Aquatic organisms rely on sufficient amounts of dissolved oxygen in the water to breathe and perform regular behaviors like feeding, spawning, and incubating. Excessive nutrients in the water can increase plant growth, which uses up dissolved oxygen once plants die and bacteria deplete the available oxygen as they decompose plant material. The water quality objective for dissolved oxygen is a value between 7 mg/L and 12 mg/L, which is considered an optimal range for cold-water fish.

During Snapshot Day 2023, all 11 sites in the San Lorenzo River watershed met the water quality objective for dissolved oxygen. San Lorenzo River measurements included 8.5 mg/L at the river mouth, 7 mg/L at the Highway 1 pedestrian bridge, and 9 mg/L at Junction Park.

 

pH

pH is a measure of the percent of hydrogen ions in the water. A value of 7 is neutral, above 9 is alkaline (or basic), and below 5 is acidic. Many aquatic organisms require a very specific pH range to carry out necessary chemical and biological reactions; extremely low or high pH levels impede essential functions for survival or damage tissues. The water quality objective for pH is a value between 7 and 8.5.

During Snapshot Day 2022, five of the 11 sites in the San Lorenzo River watershed did not meet the water quality objective for pH, including all three San Lorenzo River sites. San Lorenzo River measurements included 6.63 at the river mouth, 6.3 at the Highway 1 pedestrian bridge, and 6.5 at Junction Park. The other sites that did not meet the objective included Branciforte Creek above the confluence with the San Lorenzo River (6.75) and Zayante Creek at Quail Hollow Road (6.5).

Although it’s hard to know for sure what caused this drop in pH, the series of atmospheric rivers in the winter of 2023 could have brought slightly acidic rainwater to the watershed. The decomposition of organic materials is another possible cause (Lindsay Brown, Monterey Bay National Marine Sanctuary, personal communication).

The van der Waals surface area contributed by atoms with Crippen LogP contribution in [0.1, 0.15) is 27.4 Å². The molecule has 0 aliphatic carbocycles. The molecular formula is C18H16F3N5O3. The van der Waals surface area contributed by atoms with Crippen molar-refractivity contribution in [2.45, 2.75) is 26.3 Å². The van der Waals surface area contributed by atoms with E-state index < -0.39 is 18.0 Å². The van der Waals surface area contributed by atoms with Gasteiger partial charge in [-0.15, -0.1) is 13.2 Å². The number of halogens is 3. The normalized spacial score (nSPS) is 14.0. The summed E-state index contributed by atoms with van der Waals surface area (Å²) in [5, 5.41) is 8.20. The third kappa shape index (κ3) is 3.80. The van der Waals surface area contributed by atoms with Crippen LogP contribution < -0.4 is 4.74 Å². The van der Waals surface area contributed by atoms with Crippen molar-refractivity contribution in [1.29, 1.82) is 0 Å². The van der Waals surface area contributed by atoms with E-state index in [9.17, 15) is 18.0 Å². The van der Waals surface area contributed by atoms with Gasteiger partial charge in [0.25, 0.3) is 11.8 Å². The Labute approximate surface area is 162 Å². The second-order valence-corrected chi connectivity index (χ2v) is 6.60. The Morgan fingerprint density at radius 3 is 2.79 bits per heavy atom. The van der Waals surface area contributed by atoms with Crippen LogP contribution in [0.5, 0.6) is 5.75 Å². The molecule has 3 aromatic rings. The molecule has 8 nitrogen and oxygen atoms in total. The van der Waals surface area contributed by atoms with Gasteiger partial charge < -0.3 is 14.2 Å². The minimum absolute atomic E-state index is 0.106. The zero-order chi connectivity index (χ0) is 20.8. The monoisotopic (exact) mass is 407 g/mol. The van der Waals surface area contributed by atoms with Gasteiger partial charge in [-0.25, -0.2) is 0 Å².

Water Temperature

Just as the temperature on land impacts terrestrial plants and animals, the temperature of the water can affect the life and health of aquatic organisms. Many fish species and other aquatic life need specific temperature ranges within which to survive and reproduce. Water temperature can also affect the amount of dissolved oxygen, with higher temperatures causing a decrease in dissolved oxygen. Slowing water flow or removing streamside vegetation which provides shade can also cause water temperatures to rise to undesirable levels that may harm aquatic life. The water quality objective for temperature is to not exceed 21 degrees Celsius (oC), which is considered an upper limit for the health of cold-water fish such as salmon and steelhead.

Snapshot Day data is collected during the morning hours, so water temperature measurements do not necessarily reflect the maximum daily temperatures for the water body. During Snapshot Day 2023, all sites in the San Lorenzo River watershed met the water quality objective for temperature. San Lorenzo River measurements included 13.5 oC at the river mouth, 12.5 oC at the Highway 1 pedestrian bridge, and 11.7 oC at Junction Park.